While startup costs are cheaper than ever before, most people still have to pay bills and work full-time to make a salary. Even young entrepreneurs with the luxury of starting out at home or in a low-cost environment eventually need to raise money or start generating revenue to pay the growing costs that come with scaling the idea. And many times there's an early failure -- think Youtube, Instagram, Twitter, PayPal and Shopify – which may be followed by success. When Harvard Business School Professor Clayton Christensen analyzed startups over the last 100 years, he concluded that, “Successful startups are the ones who have enough money left over to try their second idea.”

What all that means for early-stage startups is that they need money to buy time, a concept I'll call their "runway." And one idea I'll put forward for lengthening that runway is to move your business offshore, because it will save you money, big-time. For example, say your monthly outgoings are $5,000. While you're living in the United States, $20,000 will thus give you four months' time. But the same sum will give you 12 to 18 months' worth of time if you move to a cheaper country such as Chile or Vietnam.

This may sound a bit bold, but moving offshore is exactly what many startups today are doing simply out of necessity. Indeed, small companies are being built and run by remote teams utilizing combinations of cloud-based tools and free services like Skype.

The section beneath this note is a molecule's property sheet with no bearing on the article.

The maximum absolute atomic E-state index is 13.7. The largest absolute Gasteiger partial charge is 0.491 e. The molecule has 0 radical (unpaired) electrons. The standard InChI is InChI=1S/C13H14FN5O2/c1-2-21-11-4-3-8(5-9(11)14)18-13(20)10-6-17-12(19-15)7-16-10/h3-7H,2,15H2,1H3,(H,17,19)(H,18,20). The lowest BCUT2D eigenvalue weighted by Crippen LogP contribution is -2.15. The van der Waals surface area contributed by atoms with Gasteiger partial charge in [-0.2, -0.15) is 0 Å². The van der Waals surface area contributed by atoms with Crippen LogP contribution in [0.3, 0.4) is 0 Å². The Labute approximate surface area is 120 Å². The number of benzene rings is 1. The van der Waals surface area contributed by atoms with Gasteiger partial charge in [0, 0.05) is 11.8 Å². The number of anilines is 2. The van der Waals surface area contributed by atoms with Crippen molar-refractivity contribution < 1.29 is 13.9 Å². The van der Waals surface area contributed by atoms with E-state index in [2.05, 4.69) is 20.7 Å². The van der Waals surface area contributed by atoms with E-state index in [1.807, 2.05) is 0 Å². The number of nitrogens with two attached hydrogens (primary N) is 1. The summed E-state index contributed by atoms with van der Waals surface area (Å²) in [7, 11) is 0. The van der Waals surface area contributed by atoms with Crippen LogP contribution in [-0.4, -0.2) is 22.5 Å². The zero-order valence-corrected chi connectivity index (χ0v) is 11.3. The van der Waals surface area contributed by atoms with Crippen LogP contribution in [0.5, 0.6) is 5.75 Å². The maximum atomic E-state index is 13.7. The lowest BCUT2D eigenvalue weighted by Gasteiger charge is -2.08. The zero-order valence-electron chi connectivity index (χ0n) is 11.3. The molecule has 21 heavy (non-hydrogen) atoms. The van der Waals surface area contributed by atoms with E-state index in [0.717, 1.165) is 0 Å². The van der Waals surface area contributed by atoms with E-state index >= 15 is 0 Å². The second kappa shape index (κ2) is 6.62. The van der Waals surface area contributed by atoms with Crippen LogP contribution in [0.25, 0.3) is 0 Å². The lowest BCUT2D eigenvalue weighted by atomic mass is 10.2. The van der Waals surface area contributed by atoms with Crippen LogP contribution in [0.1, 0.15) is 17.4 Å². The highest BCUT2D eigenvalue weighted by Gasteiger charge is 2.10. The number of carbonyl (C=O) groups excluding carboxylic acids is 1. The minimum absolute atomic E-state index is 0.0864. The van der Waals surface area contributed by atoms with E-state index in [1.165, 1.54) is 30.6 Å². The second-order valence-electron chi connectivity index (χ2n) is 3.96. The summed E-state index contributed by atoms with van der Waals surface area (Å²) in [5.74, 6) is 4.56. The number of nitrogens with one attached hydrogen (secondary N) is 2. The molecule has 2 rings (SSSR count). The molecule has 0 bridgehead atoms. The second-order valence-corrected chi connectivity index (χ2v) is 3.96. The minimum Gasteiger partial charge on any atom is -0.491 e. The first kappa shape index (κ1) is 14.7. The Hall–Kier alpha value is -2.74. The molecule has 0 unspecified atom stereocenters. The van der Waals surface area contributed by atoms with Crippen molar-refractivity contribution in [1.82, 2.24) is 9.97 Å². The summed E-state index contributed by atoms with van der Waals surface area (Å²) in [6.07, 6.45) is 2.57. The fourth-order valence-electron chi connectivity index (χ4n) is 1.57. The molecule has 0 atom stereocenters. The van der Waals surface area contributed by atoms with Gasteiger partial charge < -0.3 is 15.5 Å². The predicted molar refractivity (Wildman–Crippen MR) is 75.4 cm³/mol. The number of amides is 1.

Many co-founding teams already have packed their bags and moved to places like Southeast Asia, Eastern Europe or South America to try out their ideas, with minimal risks. There are whole communities of nomad entrepreneurs in those locales camped out in co-working spaces with fast internet connections. And other nations are interested: Programs like Startup Chile offer equity free accelerators for early-stage startups, just to attract innovation.

So, if you’re adventurous, and heading offshore sounds like something you can see yourself doing, before you make the move, there are many things to consider. Cost of living and safety are the basics; however, internet connection speed, the local tech community -- if any -- and availability of talent are other factors that should play a major role. Some websites will help by offering comparisons -- one of them being nomadlist.com.

As to costs, accommodating your team in a local co-working space can cost you as little as $150, in some places. And, provided you utilize many of the low-cost services like Skype, Google Docs, AWS; and hardware like $200 Chromebooks, that $20,000 will suddenly stretch much further.

You may have to sacrifice comfort.

Creativity alone, combined with a willingness to give up some of your creature comforts, can push your startup forward, from 0 to 1 product/market fit, regardless of your lack of money and resources.

My co-founder and I, for instance, started our mobile app service company four years ago in Melbourne, Australia, one year later building a delivery center in Gurgaon, India (a leading tech hub in Southeast Asia). Today, our business has 200 employees and counting, with offices in San Francisco and Melbourne, Australia.

In terms of costs, we started Appster with less than $3,000. But fast-forward four years, and revenue is now at over $1 million a month. In fact, we are working on some of the most innovative startups in the world and still haven’t taken a cent of outside funding. Now, that's lengthening our runway!

And while the process isn’t as easy or glamorous as it sounds, the moral of this story is that becoming an entrepreneur today is more do-able than ever, provided you’re willing to do whatever it takes to overcome the obstacles standing in your way. After all, that’s the true definition of entrepreneurship, isn't it?